Researchers at Liverpool John Moores University are evaluating how creative workshops can be effectively embedded into care environments after a successful pilot study at Belong Crewe care village.
Launched in January, the pilot marks the first phase of Belong’s three-year research project with Liverpool’s centre for the contemporary arts, Bluecoat.
As part of the collaboration, named ‘Where the Arts Belong’, Bluecoat commissioned six critically acclaimed artists to work in ‘residency’ at the care village.
There, they engaged residents, family members and support teams in a bespoke six-month art programme, which included over 70 different workshops ranging from storytelling and sculpture to music and dance.
Evaluation of the residences so far show that these experimental initiatives are improving the lives of the individuals involved, especially those living with dementia.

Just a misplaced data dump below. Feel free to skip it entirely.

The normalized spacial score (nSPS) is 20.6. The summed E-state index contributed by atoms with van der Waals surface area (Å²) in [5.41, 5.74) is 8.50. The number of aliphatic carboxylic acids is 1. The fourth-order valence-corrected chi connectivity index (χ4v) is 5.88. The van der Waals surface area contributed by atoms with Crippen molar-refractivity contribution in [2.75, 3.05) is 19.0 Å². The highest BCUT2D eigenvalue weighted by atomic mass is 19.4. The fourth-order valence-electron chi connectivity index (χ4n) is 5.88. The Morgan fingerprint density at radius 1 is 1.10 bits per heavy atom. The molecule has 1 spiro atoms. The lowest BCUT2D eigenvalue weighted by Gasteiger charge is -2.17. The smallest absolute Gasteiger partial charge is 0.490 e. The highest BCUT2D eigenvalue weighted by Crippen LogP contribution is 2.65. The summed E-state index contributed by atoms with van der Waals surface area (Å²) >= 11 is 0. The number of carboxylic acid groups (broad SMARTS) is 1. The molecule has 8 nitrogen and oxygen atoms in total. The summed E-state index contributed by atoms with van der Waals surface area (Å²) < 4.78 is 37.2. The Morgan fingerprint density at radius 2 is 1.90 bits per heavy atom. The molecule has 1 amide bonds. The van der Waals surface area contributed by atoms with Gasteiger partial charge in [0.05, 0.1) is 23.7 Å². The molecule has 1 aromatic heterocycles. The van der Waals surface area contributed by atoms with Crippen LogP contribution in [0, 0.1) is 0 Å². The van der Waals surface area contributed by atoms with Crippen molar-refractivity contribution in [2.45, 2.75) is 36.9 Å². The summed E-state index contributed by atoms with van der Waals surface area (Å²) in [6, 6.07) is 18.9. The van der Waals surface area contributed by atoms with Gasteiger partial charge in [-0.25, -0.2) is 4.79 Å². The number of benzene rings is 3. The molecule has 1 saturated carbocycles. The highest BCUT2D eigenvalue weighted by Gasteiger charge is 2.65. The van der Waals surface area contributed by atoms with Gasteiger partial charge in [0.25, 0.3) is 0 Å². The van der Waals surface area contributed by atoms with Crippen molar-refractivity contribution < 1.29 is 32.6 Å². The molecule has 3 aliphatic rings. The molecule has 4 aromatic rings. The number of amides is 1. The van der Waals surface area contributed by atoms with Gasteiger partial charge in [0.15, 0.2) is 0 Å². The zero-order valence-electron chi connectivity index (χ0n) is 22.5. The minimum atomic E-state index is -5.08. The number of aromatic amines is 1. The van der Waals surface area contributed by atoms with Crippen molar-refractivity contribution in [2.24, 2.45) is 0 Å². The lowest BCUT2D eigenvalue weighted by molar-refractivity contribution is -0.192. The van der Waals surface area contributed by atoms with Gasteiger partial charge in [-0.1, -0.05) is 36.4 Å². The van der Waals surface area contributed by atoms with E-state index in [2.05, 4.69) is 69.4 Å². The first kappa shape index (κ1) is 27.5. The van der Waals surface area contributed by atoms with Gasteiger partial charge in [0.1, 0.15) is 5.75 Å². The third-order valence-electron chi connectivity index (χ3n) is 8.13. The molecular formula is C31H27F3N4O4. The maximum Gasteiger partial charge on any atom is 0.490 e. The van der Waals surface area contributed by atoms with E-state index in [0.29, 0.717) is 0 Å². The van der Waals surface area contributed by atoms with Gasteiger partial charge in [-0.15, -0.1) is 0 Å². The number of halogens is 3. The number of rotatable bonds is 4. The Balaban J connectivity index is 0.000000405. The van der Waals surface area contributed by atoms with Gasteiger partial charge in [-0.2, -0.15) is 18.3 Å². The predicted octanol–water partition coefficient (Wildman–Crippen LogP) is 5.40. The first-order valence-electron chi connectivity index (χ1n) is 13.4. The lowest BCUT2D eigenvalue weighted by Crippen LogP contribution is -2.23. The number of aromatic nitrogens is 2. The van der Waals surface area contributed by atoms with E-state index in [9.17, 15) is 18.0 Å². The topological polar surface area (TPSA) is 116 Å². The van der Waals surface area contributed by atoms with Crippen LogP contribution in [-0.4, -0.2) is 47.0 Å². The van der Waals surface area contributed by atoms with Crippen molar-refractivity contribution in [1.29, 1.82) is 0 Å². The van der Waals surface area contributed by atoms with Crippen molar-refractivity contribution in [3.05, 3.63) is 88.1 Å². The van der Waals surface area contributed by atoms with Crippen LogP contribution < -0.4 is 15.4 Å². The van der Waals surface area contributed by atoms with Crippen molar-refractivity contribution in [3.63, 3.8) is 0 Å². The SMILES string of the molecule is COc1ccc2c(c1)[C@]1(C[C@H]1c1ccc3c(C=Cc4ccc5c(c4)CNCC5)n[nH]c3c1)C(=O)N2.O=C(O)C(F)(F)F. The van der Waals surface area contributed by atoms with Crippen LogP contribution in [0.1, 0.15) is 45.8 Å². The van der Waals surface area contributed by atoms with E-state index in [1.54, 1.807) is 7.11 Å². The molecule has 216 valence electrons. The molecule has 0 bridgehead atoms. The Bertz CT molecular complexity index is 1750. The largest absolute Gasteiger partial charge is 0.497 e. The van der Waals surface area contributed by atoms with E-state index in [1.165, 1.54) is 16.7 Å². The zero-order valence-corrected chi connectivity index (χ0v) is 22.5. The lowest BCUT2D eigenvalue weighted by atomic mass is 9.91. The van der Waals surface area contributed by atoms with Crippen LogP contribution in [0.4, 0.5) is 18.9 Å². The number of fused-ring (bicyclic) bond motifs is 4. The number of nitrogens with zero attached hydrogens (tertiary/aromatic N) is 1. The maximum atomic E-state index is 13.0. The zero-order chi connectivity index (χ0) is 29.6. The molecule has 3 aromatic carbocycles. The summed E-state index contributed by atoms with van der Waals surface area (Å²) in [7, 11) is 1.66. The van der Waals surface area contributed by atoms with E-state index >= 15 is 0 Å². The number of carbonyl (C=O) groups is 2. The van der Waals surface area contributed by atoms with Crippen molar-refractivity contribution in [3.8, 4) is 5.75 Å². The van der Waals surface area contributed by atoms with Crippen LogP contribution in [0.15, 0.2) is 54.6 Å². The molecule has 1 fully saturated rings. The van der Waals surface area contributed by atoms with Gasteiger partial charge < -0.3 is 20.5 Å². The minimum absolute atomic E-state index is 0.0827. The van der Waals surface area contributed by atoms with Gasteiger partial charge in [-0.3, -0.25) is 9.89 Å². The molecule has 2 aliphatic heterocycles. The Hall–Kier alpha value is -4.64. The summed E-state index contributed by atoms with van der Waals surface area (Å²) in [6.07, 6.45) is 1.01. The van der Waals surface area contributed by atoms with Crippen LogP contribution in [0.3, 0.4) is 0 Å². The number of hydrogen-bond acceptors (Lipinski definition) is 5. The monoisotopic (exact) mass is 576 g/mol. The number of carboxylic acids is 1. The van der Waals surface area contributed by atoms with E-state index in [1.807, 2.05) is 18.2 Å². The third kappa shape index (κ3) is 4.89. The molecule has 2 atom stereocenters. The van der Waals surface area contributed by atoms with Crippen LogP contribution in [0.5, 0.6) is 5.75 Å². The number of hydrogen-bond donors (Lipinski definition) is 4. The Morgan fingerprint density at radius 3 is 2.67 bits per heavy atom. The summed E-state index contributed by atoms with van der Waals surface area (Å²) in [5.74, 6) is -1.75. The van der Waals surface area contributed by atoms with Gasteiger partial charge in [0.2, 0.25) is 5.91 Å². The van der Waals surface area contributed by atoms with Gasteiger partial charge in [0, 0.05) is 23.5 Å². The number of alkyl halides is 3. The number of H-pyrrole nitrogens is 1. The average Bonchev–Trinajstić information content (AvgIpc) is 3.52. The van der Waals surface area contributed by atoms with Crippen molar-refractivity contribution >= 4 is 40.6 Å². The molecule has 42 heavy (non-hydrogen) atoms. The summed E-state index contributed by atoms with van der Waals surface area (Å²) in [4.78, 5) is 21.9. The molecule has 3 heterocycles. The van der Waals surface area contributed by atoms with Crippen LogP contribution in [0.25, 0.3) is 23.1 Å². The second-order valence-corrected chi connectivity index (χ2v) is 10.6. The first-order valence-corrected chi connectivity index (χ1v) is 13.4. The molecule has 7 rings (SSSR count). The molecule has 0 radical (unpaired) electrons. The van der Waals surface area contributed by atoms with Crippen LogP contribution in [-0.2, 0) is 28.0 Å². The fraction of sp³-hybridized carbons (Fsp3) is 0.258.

Early results include high participation, enhanced cognitive capacity and an increased sense of community amongst previously isolated individuals.
The findings are now being evaluated by the Centre for Collaborative Innovation in Dementia at Liverpool John Moores.
Belong deputy chief executive, Tracy Paine, said: “We are thrilled with the outcomes of the pilot study, which are making a real contribution to best practice in this area. The next stage of the project will see the ‘artist in residency’ scheme implemented at our new care villages, helping our customers live happier and more enriched lives.”
Laura Yates, acting head of Participation at Bluecoat, added: “The artist workshops have had an incredible impact on the residents and their families, providing a valuable tool to unlock memories and aid cognitive function. We look forward to building on these creative initiatives with Belong in the future to further improve the lives of those with dementia.”